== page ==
On this 325th anniversary of the Salem Witch Trials, the Witch City’s unfolding history seems to keep pace with mounting national headlines of social injustice. A year ago, a research team that included the Salem Award Foundation and scholars from Salem State and the University of Virginia confirmed the execution site. The discovery confirms that the local hysteria ended at a wooded area overlooking Boston Street known as Procter’s Point, now a residential neighborhood. The Gallows Hill Project team based its findings on the early 20th-century research of historian Sidney Perley, eyewitness accounts from the trial papers, period maps, and newer technology such as ground-penetrating radar and high-tech aerial photography. A new low-key memorial will be unveiled this summer at the site. An oak tree, plaque, and 19 lights will memorialize the 19 people whose lives ended at the spot.
“Wherever I go, anywhere in the world, people know about the Salem Witch Trials,” says SAF co-chair Elizabeth Lahikainen. “Indeed, thousands visit our city every year because of that history.”
The Charter Street Witch Trials Memorial, funded by a grant from the National Endowment for the Arts and dedicated in August 1992 by the late Holocaust survivor and Nobel laureate Elie Wiesel, sees more than 600,000 visitors annually. Next to one of the country’s oldest burying grounds, the memorial begins with a granite threshold inscribed with the victims’ protests of innocence, taken from trial transcripts. These protests are interrupted mid-sentence by a wall symbolizing society’s indifference to oppression. Within the memorial are locust trees, the last to flower and the first to lose their leaves, representing the stark injustice. At the far end of the memorial, visitors view the tombstones of the adjacent 17th-century Charter Street Burying Point. These serve as a reminder of all who stood in mute witness to the hysteria.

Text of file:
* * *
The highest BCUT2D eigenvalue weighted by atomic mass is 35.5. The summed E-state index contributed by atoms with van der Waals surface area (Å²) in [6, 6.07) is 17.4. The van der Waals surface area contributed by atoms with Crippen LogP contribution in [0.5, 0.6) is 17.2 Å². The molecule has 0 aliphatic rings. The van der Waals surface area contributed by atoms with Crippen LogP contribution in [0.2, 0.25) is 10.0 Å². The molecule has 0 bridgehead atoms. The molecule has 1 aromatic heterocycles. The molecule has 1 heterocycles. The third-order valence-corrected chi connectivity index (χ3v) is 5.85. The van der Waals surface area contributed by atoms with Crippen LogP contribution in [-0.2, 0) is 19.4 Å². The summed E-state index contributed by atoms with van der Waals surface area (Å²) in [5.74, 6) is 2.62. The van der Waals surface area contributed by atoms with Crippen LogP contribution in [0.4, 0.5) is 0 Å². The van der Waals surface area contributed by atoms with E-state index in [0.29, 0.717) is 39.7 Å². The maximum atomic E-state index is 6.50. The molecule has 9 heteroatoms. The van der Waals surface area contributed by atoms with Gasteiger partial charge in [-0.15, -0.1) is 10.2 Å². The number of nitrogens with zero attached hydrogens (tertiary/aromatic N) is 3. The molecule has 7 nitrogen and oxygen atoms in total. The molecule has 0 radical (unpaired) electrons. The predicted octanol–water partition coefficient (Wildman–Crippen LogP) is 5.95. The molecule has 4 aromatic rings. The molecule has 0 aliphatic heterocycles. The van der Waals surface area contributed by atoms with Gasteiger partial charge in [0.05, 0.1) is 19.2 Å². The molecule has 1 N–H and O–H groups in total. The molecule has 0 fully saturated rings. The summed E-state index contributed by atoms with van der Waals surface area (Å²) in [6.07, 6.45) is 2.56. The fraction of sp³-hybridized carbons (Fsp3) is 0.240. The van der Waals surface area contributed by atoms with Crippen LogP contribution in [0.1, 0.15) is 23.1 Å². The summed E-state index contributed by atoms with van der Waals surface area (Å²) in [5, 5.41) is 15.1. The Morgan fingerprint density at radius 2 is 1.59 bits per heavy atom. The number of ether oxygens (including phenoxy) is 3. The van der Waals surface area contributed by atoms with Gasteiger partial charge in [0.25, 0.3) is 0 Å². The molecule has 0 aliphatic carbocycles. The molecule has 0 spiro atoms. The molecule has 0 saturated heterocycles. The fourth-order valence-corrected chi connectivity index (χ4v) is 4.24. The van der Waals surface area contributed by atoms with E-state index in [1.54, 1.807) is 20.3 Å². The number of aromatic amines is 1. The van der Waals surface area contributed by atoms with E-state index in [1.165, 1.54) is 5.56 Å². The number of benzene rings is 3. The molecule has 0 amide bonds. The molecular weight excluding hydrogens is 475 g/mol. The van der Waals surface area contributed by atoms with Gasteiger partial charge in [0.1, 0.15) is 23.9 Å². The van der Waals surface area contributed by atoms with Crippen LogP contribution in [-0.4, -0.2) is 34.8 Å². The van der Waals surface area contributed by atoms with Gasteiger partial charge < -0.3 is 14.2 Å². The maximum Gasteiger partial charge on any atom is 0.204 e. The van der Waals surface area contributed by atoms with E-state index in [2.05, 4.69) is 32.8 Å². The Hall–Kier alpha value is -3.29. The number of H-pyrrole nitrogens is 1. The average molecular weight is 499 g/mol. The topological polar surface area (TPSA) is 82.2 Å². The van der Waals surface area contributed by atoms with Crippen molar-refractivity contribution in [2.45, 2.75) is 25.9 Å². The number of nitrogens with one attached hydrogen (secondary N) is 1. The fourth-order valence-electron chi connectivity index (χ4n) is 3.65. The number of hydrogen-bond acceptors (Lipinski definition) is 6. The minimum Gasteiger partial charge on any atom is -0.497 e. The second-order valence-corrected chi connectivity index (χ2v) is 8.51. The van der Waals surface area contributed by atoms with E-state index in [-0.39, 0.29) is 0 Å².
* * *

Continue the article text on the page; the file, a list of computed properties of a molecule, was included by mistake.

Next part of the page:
The memorial was renovated and rededicated in 2012 by the City of Salem, the Peabody Essex Museum, and SAF, who work to maintain the heavily trafficked memorial while ensuring it continues to serve as a connection to events happening today.
SAF has offered a series of 15-minute Tent Talks at the memorial to bring visibility to issues of human rights and social justice in contemporary society. The talks have included Salem State University (SSU) professor Avi Chomsky on immigration and SSU vice president John Keenan on what it means to be a descendant of the accused. In June, the organization is planning a Salem Trials symposium at Salem State and a community-wide anniversary celebration that includes the Rising Leader Award for Salem public school juniors and seniors who exhibit strong interest and leadership in social justice.
“We are immensely proud of the work the Salem Award Foundation has done over the past 25 years to make sure the lessons of the trials are not sensationalized, but remembered,” says Lahikainen. “And [we] are excited by the possibilities coming out of the work before us in our anniversary year and beyond.”